It’s a bright, sunny morning in Florida. You lace up your tennis shoes, pack your bag and make sure your bicycle’s tires are inflated. You put your bag on your back, jump on your bike and start the commute to work. Maybe you even give a friendly wave to the people you pass.
Your heart is pumping and your muscles are burning, but the quiet hum of the tires spinning is still relaxing. You stop at the newsstand near work to grab the morning paper and maybe a cup of coffee. You walk your bike the rest of the way to the office, park it and walk through the front doors. You freshen up, sit down at your desk and start your day.
You got to work safely. You believe that you will get home just as safely. You’ve done this dozens of times without incident.
The above scenario sounds great, doesn’t it? If you live in major cities around the United States, it may be more than just a scenario; it may be your every day life. But why can’t it be the same way in Florida? Most Floridians don’t commute to work on two wheels or even ride their bicycles for pleasure. The number one reason given is fear.
People who refuse to pedal to work or for recreation cite a number of reasons for their refusal to do so, but being afraid for their safety is one of the reasons given most frequently.
Florida is one of the most dangerous states in the nation when it comes to cyclist safety. It’s a surprising fact to discover, especially when it’s typically the big cities and their efforts to raise the rate of safe, two-wheel commuting within their borders. Despite these efforts, major cities in the state remain deadly for cyclists.
According to statistics, Miami and Jacksonville have the fewest miles of paved bike paths available to the public, high levels of obesity, very few if any protected bike lanes and, worst, the highest number of commuting fatalities. Of the two cities, Jacksonville ranks the highest in deaths.
Why Is Bicycling so Dangerous?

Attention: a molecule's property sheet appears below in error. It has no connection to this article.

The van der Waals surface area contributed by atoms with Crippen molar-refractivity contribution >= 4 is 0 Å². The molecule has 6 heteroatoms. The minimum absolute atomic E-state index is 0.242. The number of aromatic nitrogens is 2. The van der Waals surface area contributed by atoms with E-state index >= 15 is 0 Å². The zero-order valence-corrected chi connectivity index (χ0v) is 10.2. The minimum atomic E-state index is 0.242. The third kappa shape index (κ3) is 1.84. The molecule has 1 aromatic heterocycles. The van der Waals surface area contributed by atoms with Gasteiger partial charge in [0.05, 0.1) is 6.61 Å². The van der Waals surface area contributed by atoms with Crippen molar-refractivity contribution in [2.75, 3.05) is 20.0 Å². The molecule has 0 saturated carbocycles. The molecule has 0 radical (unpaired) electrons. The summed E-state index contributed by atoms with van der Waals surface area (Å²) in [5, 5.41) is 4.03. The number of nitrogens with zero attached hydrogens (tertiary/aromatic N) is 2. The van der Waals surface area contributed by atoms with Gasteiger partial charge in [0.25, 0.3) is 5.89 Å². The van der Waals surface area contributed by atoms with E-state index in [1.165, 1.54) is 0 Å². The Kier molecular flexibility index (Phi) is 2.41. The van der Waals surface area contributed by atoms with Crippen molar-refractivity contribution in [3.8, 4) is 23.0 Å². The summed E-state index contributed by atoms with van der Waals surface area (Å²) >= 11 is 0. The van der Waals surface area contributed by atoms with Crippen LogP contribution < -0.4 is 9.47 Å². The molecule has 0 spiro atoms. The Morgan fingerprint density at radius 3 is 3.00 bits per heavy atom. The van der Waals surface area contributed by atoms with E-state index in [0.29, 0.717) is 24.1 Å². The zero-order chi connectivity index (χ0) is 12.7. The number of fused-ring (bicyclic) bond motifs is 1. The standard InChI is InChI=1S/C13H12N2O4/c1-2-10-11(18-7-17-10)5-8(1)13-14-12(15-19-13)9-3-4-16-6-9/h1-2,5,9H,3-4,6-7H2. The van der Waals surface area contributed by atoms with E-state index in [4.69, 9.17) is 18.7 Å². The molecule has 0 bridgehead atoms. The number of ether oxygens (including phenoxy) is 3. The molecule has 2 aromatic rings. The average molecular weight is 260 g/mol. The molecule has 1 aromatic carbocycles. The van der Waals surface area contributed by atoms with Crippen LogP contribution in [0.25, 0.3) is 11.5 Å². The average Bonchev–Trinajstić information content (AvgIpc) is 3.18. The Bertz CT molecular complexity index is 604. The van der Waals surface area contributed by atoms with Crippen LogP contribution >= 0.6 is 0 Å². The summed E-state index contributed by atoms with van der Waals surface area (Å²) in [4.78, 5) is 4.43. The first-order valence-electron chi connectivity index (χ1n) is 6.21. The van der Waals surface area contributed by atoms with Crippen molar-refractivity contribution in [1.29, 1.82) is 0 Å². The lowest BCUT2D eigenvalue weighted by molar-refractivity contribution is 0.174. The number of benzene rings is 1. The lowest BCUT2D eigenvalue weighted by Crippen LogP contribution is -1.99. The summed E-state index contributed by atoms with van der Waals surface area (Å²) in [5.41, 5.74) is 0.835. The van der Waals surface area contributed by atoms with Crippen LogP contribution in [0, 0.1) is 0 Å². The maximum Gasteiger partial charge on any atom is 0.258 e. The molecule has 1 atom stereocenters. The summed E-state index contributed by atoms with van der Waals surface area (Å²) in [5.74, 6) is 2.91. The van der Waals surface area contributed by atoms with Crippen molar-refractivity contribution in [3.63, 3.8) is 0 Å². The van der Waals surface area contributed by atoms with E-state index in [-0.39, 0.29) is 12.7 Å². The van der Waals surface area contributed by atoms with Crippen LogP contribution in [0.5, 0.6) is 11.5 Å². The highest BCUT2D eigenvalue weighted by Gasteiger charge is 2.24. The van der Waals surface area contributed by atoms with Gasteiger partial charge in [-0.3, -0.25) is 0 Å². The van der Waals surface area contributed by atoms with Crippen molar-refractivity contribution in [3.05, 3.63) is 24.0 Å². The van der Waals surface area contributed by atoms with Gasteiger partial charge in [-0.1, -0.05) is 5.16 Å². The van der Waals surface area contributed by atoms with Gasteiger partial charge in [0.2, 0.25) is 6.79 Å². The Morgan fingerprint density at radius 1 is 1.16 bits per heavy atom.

In many large cities, like those found in Florida, highways are the rule. People need to get from here to there and large geographical areas quite simply demand freeways. These roadways and others that allow for high speeds don’t make contribute to safety.
Even outlying neighborhoods can be dangerous. Because these are so far away from where the majority of people live, they are too difficult to reach for commuters. A lack of bike lanes is another reason cycling is so dangerous. When bicycle lanes are in place, basic safety laws are not typically enforced by law enforcement. It’s a fact that most large commuter cities have seen very few motorists cited for encroaching upon a cyclist’s safety.
Making Bicycling Safer
In some cities, making commuting by bicycle or riding for recreation as safe as possible has been a major concern. These cities have made a very real effort in helping to ensure that anyone who chooses to ride a bicycle can do so safely. Here are some of the best examples from the cities in America considered to be doing it right.
1. Salt Lake City
The city conducted research and located the most dangerous intersections for vehicle versus bicycle collisions. Those intersections were changed. Added were curb extensions, forward stop bars, a buffer zone between cars and bikes, and special lights to let riders know when to cross.
Portland has been a cyclist-safe city for what seems like ever, making what they have done with their transit system fall by the wayside in the public eye. The city should be applauded for making commuting more convenient. Buses are equipped with racks and trains have hooks…all with the intention of making commuting a viable option, even if it’s too dangerous to ride for miles and miles.
The city hosts “Open Streets” in which bicyclists and commuters alike can take to the roads without worry. Major thoroughways are closed to vehicles and kept open for pedestrians and bike riders.
4. San Frandisco
The city worked with businesses to raise money and support for green lanes. Virtually any location in the city can be accessed by bike thanks to 100 miles of trails and lanes.
As cities become more congested, it only makes sense to make cycling a safer alternative. Some cities are doing this in spades. Other cities are doing little to nothing. If you live in Florida, speak up for your right to bike safely through your city.
If you or a loved one has been involved in a bicycle accident in Fort Lauderdale, you may be entitled to compensation under current law. Reach out to our office today and schedule an appointment for a free case evaluation. Let us help you determine your best course of action. Call now for assistance.